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You're hired: 10 per cent more job vacancies than 2013

New reports find construction is recovering along with professional sector.

Image: KandyJaxx/Flickr/Creative Commons

PROFESSIONAL JOB VACANCIES are on the rise, with a ten per cent increase recorded in the first quarter of the year.

New data released by management consultancy Morgan McKinley show the increase over the first quarter of last year, despite a decrease of four per cent when compared to February 2014.

Conversely, the number of professional job seekers in the Irish market has fallen by over one quarter when compared to the same period last year.

Morgan McKinley chief operations officer Karen O’Flaherty said that the increase in available positions is an indicator that positive market sentiment has carried through from the beginning of the year.

We are experiencing healthy demand across key sectors that we operate in. This is in line with recently released figures from the CSO which recorded that the Irish employment figures are at a three year high.

There is a particular demand for qualified accountants, IT professionals and transaction experts, she said.

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Elsewhere, employment website IrishJobs.ie said that it had recorded an increase of two per cent in the number of job adverts it is carrying when compared to the same period last year.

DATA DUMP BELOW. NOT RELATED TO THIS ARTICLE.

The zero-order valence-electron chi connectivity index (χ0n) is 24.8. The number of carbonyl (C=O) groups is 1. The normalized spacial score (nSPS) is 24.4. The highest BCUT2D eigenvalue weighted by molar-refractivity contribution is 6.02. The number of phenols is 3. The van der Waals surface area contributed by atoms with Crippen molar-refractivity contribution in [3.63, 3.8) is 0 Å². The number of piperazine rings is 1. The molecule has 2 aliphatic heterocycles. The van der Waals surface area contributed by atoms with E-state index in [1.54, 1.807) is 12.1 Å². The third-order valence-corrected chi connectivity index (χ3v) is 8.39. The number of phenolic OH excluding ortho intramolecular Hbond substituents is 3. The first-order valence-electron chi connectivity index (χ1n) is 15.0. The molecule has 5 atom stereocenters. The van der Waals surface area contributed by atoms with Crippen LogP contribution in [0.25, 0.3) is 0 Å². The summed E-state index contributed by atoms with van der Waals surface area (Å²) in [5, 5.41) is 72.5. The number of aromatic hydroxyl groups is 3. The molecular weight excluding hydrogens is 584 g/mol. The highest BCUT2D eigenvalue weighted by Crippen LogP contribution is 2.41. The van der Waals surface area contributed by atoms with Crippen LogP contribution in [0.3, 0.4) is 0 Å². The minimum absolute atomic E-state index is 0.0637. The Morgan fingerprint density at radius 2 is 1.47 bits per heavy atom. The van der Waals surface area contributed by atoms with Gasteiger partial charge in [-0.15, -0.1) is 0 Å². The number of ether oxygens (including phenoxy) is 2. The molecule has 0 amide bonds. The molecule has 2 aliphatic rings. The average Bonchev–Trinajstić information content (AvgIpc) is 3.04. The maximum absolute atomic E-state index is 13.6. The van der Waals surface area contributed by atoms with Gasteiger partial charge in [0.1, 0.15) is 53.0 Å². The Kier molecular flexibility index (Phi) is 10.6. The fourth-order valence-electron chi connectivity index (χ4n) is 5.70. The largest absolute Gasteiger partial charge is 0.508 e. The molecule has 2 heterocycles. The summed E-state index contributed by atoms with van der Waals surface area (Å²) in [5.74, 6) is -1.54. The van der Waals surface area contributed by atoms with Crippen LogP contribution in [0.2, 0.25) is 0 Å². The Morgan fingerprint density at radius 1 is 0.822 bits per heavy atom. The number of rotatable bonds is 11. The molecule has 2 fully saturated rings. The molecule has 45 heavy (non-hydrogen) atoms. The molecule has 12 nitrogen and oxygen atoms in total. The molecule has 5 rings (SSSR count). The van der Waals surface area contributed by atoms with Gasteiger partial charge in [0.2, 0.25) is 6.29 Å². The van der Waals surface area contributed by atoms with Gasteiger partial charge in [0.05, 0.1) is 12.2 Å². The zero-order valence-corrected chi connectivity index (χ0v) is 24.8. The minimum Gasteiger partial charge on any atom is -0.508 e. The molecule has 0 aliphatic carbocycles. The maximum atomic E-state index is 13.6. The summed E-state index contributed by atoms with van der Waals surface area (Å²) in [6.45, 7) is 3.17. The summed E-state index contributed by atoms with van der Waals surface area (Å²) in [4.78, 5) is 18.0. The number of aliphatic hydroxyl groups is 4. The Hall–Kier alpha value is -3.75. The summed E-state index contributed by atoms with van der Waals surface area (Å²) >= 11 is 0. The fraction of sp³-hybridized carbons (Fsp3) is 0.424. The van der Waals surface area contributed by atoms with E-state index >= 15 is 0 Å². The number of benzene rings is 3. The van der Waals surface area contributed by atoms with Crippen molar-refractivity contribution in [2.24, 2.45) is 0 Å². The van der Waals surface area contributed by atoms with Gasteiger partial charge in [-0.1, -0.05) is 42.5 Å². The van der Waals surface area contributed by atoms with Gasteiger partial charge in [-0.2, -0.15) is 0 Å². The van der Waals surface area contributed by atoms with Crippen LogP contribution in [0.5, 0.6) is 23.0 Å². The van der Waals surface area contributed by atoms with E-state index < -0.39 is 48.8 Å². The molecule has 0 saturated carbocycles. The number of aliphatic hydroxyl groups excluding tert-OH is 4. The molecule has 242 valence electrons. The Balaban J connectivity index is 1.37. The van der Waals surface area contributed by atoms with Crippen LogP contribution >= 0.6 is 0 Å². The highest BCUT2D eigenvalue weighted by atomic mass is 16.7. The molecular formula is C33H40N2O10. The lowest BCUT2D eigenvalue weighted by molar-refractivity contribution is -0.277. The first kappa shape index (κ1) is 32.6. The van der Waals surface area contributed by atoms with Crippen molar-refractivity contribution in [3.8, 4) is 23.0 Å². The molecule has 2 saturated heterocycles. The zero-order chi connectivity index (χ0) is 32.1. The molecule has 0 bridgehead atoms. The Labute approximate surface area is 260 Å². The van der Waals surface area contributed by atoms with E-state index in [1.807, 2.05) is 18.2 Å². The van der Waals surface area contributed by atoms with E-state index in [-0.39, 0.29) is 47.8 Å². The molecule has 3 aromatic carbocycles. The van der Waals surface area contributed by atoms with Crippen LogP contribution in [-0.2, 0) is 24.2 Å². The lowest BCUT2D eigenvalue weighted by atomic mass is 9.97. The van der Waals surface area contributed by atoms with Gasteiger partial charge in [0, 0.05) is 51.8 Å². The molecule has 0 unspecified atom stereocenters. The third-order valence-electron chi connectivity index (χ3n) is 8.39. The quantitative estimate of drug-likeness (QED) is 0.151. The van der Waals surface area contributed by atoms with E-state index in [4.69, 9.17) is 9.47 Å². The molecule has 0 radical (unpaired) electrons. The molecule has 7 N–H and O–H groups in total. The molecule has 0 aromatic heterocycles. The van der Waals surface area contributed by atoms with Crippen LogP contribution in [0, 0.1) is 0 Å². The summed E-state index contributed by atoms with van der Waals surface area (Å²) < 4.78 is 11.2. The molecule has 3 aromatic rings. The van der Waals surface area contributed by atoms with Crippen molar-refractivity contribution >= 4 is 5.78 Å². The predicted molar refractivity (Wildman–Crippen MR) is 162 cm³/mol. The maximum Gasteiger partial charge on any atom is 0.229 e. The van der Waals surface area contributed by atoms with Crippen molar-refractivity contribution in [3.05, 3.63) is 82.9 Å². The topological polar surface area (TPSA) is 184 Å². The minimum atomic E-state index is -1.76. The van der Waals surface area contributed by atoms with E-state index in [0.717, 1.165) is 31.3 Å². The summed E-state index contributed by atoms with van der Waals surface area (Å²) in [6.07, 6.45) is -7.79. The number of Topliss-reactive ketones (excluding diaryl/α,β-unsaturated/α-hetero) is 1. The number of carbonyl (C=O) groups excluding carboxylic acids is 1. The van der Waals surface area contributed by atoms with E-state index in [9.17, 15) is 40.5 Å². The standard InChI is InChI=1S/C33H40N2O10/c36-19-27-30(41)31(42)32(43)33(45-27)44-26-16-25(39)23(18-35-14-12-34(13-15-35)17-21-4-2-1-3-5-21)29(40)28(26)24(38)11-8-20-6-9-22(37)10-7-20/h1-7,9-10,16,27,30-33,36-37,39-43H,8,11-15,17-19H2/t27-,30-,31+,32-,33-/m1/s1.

The strongest returns were in tourism and engineering (both up 17 per cent), with the construction, architecture and property sector also posting a 16 per cent increase. Large decreases were posted in customer service and call centre positions (down 13 per cent).

Report author and economist Stephen Kinsella said:

The increase in hiring for property-related sectors may be a leading indicator that a recovery in construction is taking place. This will be good for employment and unemployment too.

He added: “Overall, the Irish economy is in a fragile state, but employment is recovering with domestic demand lagging behind it.”

Consumer sentiment down in March after seven year high>

Live register falls below 400,000 for the first time in five years>

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Jack Horgan-Jones

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